Ontario Premier Doug Ford has accused student unions of getting up to “crazy Marxist nonsense” in his latest fundraising letter to party supporters.
Last month, Doug Ford’s government announced a plethora of changes to the financing of the postsecondary education system, including a plan to make many student fees optional. Student groups have protested the proposed changes.
Many believe that giving students the right to opt-out of some fees could hobble the student unions that provide services.
In a letter to supporters Monday where he goes through the government’s achievements, Mr. Ford said that under the previous system, students were “forced into unions” and were also “forced to pay for those unions.”
“I think we all know what kind of crazy Marxist nonsense student unions get up to,” Mr. Ford said. “So, we fixed that. Student union fees are now opt-in.”
Student unions have emerged as one of the loudest voices of opposition to Mr. Ford’s proposed changes to higher education. Groups have rallied outside Queen’s Park several times since the government announced its intention to make significant changes to the way postsecondary education is funded.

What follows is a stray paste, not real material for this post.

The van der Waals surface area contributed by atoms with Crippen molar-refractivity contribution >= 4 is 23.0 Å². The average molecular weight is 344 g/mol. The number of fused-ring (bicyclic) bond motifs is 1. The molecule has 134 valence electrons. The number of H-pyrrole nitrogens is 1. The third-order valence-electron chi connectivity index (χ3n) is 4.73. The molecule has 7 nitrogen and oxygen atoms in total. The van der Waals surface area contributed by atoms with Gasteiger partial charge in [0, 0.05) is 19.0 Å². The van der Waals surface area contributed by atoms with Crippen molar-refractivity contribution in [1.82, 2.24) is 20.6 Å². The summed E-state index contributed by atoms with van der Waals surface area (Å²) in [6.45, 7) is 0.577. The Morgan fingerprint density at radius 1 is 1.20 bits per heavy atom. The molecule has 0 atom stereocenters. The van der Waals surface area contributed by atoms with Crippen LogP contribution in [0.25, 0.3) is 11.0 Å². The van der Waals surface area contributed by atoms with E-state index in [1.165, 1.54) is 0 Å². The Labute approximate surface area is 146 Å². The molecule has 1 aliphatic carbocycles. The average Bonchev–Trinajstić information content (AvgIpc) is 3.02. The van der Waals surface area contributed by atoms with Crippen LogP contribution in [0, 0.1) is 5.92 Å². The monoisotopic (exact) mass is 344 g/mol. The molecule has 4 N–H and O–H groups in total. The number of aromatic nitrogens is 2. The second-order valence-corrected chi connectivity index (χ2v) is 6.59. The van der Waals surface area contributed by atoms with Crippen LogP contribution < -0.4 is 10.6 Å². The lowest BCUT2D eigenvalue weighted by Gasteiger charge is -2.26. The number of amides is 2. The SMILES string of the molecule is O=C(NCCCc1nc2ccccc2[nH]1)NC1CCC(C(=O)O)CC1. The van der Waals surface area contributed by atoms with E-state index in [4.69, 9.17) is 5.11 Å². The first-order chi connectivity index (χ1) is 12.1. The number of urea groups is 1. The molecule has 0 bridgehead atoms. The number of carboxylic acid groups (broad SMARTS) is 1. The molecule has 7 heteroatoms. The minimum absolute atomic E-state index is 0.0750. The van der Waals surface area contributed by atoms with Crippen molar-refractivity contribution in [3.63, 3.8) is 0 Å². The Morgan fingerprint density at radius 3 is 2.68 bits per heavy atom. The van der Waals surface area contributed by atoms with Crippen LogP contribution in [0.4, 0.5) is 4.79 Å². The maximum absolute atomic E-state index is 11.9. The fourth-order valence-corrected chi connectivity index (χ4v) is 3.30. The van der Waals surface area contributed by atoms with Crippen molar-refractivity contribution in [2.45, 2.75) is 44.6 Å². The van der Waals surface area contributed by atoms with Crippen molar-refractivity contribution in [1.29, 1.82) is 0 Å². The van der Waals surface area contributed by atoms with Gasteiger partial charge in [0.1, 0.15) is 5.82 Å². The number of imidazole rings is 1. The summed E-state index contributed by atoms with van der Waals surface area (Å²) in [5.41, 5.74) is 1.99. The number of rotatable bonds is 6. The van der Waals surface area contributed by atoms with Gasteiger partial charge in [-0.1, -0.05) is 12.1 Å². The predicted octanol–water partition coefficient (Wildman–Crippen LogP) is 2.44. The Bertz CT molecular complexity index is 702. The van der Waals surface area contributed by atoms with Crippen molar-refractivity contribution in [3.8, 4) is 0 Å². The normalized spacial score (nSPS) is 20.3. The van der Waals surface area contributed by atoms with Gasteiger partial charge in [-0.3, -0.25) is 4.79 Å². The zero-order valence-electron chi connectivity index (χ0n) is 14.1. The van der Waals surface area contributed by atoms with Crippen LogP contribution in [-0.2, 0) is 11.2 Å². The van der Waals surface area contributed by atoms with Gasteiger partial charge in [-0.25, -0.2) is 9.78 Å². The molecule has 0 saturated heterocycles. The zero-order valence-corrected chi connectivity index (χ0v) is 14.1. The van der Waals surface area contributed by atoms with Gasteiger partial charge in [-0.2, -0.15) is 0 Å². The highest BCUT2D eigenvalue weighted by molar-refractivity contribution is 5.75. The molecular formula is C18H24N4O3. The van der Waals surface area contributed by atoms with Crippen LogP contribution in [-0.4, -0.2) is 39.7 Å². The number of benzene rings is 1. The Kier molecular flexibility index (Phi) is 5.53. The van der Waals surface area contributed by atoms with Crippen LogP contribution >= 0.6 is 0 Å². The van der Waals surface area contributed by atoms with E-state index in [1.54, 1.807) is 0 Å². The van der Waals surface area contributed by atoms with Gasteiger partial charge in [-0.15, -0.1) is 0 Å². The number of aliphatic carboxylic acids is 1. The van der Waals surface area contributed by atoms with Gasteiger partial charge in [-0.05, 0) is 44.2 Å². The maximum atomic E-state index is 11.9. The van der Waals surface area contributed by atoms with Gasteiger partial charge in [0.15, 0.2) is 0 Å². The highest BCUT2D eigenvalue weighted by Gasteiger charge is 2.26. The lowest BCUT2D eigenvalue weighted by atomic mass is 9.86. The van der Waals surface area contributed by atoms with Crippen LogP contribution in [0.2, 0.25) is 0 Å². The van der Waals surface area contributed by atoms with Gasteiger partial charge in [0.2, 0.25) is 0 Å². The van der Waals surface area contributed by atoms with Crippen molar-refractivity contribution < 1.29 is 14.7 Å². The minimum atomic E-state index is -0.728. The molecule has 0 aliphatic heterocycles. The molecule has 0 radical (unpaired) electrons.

The government said some fees would be considered mandatory, such as campus athletic facilities, and those related to student health and safety, such as campus safe-walk programs. A full explanation from the province has not yet been made public.
The letter from Mr. Ford also touted his government’s decision to reduce tuition fees for domestic students at Ontario colleges and universities.
“We cut tuition by 10 per cent across the board. What are the Liberals saying about it now? That we’re gutting the system. These guys are nuts.”
The loss of tuition revenue for the schools will not be covered by the government. Universities and colleges will need to adjust their budgets, likely either by increasing revenue from international students or finding ways to reduce costs.
The government also said the grants promoted in 2016 by the former Liberal government as “free tuition” for low-income students would now be a mix of grants and repayable loans.
“A family bringing in $170,000 a year was still getting $2,000 in grants. Sorry folks, but government grants should be for people who need it most,” Mr. Ford wrote.